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February 21, 2010

I Meet Thomas Lie-Nielsen at Highland Woodworking


Who is the most well known person you ever met? I met an ex-Senator once at work, and I was with a Congressman the other day when he brought a large check to our community. Millard Fuller, the founder of Habitat for Humanity came to town a few years ago and he autographed the hammer I use to help build Habitat houses. I should have framed it (no pun intended) because Mr. Fuller died awhile back, but it is too expensive not to use. I do think he would want me to continue to use it to build houses.

When I narrow the field to woodworking, I met Norm Abram once, and I've taken a class at Highland from Roy Underhill and another one from Mike Mahoney. I read several books by James Krenov and bought one of the planes he made, and once I sat in that Sam Maloof chair at Highland.

Thomas Lie-NielsenThen a couple of weeks ago, I dropped by the store and got to meet Thomas Lie-Nielsen, founder and owner of Lie-Nielsen Toolworks and maker of some of the finest woodworking hand planes and tools made in the world (and they're made right here in America, up in Maine). He was in town to teach a class at Highland, and also gave some hand tool demos at the store's big winter sale day the day before. I stand in awe. Everybody in woodworking knows about these planes and they are beautiful.


Lie-Nielsen No. 102 low angle block planeI picked one up and the weight and feel is such that you just know they are the best. The finish is outstanding and the blades are honed to perfection. After I picked out the one I wanted, a No. 102 low angle block plane, Thomas autographed it for me with one of those electric engraving pens right on the spot. I suppose I will have to decide whether to frame this one or actually use it like I do with my Fuller hammer.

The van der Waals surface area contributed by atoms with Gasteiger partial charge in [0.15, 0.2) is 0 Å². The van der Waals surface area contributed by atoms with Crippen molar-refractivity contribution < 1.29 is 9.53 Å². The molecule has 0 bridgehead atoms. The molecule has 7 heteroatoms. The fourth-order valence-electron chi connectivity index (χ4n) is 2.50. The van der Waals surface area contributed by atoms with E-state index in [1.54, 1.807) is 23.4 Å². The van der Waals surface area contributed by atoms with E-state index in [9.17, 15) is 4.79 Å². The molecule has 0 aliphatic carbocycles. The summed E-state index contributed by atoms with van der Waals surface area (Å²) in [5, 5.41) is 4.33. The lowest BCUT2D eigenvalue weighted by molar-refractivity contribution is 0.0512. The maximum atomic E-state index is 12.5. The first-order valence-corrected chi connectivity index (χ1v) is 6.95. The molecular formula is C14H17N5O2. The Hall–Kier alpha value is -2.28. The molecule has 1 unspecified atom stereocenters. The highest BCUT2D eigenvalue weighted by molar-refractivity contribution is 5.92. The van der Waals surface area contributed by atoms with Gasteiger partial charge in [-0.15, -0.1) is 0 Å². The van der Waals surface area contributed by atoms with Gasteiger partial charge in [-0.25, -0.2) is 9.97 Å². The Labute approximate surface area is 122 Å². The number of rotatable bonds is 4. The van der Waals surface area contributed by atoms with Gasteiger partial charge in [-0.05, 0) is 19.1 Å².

Given enough time and energy, I can pretty much make anything I want out of wood. But when I look at one of these planes, I cannot even imagine how to begin. The scope of the metal work, the foundry work, the machining, the fitting, not to mention the actual design to make it beautiful, is just beyond me. Then on top of all that, it has to cut wood perfectly. Oh, and by the way, the Lie-Nielsen factory makes a hundred planes a day, which to me is amazing!

I really enjoyed talking to Thomas and I admire his work, but I feel like he did leave all of us short on one thing. Go look at Chris Schwartz, the editor over at Popular Woodworking magazine and see the clip of him throwing double bit axes at a target. Thomas taught him how to throw this week when Chris went to visit the Lie-Nielsen factory. (By the way, we've got plenty of those kinds of axes at Highland. You'll need one of the double bit ones.)

It just occurred to me to wonder: Will Thomas ever be back down here to show the rest of us how to throw an axe?